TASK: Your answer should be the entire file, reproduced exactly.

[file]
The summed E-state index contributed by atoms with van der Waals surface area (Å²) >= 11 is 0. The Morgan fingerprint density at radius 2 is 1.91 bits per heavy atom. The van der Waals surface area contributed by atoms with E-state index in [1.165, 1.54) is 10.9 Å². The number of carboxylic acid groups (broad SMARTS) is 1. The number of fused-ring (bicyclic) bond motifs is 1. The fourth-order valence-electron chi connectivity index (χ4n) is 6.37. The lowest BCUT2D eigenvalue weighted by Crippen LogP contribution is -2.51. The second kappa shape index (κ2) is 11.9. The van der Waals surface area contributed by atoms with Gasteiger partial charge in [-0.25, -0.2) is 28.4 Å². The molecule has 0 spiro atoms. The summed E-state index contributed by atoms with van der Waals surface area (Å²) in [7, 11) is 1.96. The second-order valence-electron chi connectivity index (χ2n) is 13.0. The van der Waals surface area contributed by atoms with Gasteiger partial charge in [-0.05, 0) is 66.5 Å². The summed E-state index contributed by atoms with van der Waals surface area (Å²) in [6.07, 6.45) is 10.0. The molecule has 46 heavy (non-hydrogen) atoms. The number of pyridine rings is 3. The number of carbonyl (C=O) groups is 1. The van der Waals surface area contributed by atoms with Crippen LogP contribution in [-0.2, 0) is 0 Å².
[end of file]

The summed E-state index contributed by atoms with van der Waals surface area (Å²) >= 11 is 0. The Morgan fingerprint density at radius 2 is 1.91 bits per heavy atom. The van der Waals surface area contributed by atoms with E-state index in [1.165, 1.54) is 10.9 Å². The number of carboxylic acid groups (broad SMARTS) is 1. The number of fused-ring (bicyclic) bond motifs is 1. The fourth-order valence-electron chi connectivity index (χ4n) is 6.37. The lowest BCUT2D eigenvalue weighted by Crippen LogP contribution is -2.51. The second kappa shape index (κ2) is 11.9. The van der Waals surface area contributed by atoms with Gasteiger partial charge in [-0.25, -0.2) is 28.4 Å². The molecule has 0 spiro atoms. The summed E-state index contributed by atoms with van der Waals surface area (Å²) in [7, 11) is 1.96. The second-order valence-electron chi connectivity index (χ2n) is 13.0. The van der Waals surface area contributed by atoms with Gasteiger partial charge in [-0.05, 0) is 66.5 Å². The summed E-state index contributed by atoms with van der Waals surface area (Å²) in [6.07, 6.45) is 10.0. The molecule has 46 heavy (non-hydrogen) atoms. The number of pyridine rings is 3. The number of carbonyl (C=O) groups is 1. The van der Waals surface area contributed by atoms with Crippen LogP contribution in [-0.2, 0) is 0 Å².